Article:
The presidential coins are not even popular with collectors. Many consider their designs to be rather uninspired, and prior to their release many collectors proudly proclaimed they would not waste their time or money collecting them. Even the collector versions, made for proof and uncirculated coin sets, have not fared very well in the secondary market. Most of the four-coin proof sets of them sell today for less than they cost from the Mint when issued. When the coin for President Abraham Lincoln was issued last year, some people, including myself, thought they might do well, as the silver commemoratives did. But the Lincoln presidential dollars carry no special premium.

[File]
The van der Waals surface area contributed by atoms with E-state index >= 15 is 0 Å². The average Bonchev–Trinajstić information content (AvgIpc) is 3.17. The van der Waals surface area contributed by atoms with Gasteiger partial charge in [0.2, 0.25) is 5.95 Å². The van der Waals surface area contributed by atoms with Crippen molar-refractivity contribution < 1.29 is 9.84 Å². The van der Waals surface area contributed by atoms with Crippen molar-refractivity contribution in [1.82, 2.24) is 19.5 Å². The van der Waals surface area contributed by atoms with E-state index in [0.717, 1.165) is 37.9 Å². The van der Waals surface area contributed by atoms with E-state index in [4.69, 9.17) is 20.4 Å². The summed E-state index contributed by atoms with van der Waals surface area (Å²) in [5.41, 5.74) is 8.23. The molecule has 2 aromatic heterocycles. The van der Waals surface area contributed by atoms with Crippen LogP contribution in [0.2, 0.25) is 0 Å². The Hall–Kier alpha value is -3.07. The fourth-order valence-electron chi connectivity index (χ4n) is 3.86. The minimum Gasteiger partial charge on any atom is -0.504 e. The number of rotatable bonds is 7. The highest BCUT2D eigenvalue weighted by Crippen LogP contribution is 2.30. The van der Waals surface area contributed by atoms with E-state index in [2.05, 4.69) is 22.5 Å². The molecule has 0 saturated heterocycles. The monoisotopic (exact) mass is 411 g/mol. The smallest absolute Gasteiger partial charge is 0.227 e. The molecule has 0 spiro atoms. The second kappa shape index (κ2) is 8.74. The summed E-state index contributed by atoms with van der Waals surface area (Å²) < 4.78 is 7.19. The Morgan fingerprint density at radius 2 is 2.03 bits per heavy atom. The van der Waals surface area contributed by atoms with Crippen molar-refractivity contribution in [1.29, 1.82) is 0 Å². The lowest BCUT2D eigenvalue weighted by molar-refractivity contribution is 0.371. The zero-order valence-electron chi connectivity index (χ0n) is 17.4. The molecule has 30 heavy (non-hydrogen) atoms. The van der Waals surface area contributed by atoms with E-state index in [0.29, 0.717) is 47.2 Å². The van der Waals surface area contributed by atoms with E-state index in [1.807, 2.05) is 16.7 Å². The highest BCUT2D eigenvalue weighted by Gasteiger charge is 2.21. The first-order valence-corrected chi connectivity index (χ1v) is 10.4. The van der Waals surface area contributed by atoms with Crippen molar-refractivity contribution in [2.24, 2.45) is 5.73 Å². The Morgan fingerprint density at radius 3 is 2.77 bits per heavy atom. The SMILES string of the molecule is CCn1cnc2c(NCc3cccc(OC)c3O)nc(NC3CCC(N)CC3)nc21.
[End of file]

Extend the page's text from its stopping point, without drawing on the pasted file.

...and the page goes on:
The 2 euro commemoratives issued by the countries of the Eurozone provide an interesting contrast with the presidential dollar coins, which are about the same size. Each Eurozone country issues regular 2 euros which have an observe side specific to each country and a reverse shared by all the countries, but they also issue circulating commemoratives of the same denomination in more limited numbers. These coins are popular among collectors in Europe and around the world partly because of the low mintages but also because they have interesting designs that commemorate a wide variety of people, events, and issues. I will be covering the 2 euro coins in more detail in forthcoming articles for this column.